While doing errands this weekend, I noticed many shopping carts filled with with pencils, glue and markers. This got me thinking about the start of the coming school year and all the feelings and expectations that accompany this new beginning. What other profession allows one the opportunity to start over every year?
There is nothing like stepping into a freshly prepared classroom as it awaits the arrival of the learners- teachers and students alike. Setting up the learning environment with intentionality is a critical first step in communicating to students the culture of the classroom. Not only is it important for the environment to be warm and welcoming, but also that the classroom communicates a student-centered culture based on high expectations, collaboration, and positive relationships.
Setup classroom space and walls to communicate your mission and vision of the upcoming school year to all who enter.
Collectively develop class norms
This instantly shares the vision of a collaborative classroom. Posting these norms for easy and frequent reference gives students an immediate sense of belonging while setting forth high expectations- this is our space with you, the teacher, as the lead learner.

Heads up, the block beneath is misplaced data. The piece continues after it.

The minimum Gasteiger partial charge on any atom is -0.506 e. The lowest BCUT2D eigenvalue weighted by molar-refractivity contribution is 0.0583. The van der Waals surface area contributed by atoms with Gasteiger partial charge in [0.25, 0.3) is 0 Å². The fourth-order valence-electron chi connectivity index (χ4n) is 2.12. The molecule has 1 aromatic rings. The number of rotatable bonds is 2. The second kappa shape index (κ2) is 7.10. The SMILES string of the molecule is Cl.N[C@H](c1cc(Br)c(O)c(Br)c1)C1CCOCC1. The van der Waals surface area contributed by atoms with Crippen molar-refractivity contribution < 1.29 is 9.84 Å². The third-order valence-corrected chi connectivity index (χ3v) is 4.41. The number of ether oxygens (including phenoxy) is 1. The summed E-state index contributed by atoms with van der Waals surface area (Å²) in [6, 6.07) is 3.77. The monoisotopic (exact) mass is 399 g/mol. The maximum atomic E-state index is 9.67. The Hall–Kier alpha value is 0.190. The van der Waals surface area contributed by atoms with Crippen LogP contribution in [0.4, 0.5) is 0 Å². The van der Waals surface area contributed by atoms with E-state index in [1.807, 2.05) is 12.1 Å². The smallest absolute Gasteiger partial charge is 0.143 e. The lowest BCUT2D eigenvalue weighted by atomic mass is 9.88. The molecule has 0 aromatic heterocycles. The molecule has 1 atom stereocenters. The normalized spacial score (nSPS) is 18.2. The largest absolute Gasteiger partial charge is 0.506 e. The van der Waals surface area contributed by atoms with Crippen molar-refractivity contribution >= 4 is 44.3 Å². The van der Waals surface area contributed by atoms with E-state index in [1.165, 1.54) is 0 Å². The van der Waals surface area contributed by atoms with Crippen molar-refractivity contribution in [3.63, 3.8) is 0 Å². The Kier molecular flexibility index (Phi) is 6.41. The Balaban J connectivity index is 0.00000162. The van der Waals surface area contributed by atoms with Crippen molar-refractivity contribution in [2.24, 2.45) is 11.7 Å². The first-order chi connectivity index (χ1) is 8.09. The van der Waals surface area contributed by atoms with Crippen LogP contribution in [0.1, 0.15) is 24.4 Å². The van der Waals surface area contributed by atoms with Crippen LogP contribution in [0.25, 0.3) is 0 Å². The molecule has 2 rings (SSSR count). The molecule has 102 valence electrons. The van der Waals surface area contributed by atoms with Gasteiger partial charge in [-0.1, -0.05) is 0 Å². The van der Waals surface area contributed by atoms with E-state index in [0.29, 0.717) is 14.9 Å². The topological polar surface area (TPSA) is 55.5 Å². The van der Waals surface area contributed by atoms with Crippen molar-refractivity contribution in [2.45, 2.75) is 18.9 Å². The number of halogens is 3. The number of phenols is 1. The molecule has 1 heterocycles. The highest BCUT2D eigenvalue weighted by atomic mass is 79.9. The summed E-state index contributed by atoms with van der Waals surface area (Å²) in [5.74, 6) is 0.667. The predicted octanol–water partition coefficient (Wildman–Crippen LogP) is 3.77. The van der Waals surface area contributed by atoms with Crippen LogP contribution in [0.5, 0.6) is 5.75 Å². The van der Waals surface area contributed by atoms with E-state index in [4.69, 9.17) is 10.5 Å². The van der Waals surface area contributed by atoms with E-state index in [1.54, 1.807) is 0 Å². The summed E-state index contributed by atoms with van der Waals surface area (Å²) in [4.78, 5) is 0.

Create visual structure in the classroom
Create places where learning targets can be shared, new vocabulary can be tracked, and math skills can be prompted. This supports instruction while allowing students immediate access to usable and timely resources. Set up a place where exemplars can be posted and referenced to demystify what quality looks like.
Creating, teaching and utilizing structural organizers such as the workshop wheel, a daily agenda, or picture schedules teaches students how learning time is managed while providing consistency and stability.
Designate space for each subject
Giving equal attention in the décor of a multiple subject classroom to all content areas gives voice and credence to what is taught across the curriculum. This way, every student can find something of interest that resonates with him or her.
Space to support social emotional development
Finally, be sure to attend to students’ social and emotional development and needs. Providing space for class meetings, quiet work zones, and small group work is critical. You may also want to allow wall space for growth oriented materials, such as mindfulness, and other initiatives designed to support social emotional development.
No clutter allowed
A word of caution: keep the space organized, clean and uncluttered. If something is not necessary or is not being used, move it along. Everything in the room needs a place and a function. Students should know where that place is and what that function is.
Make it your own!
Every classroom is different! Find what works for you. Visit other classrooms. Ask another teacher to do a walkthrough of your room. What does your classroom have to say as a harbinger of the upcoming school year?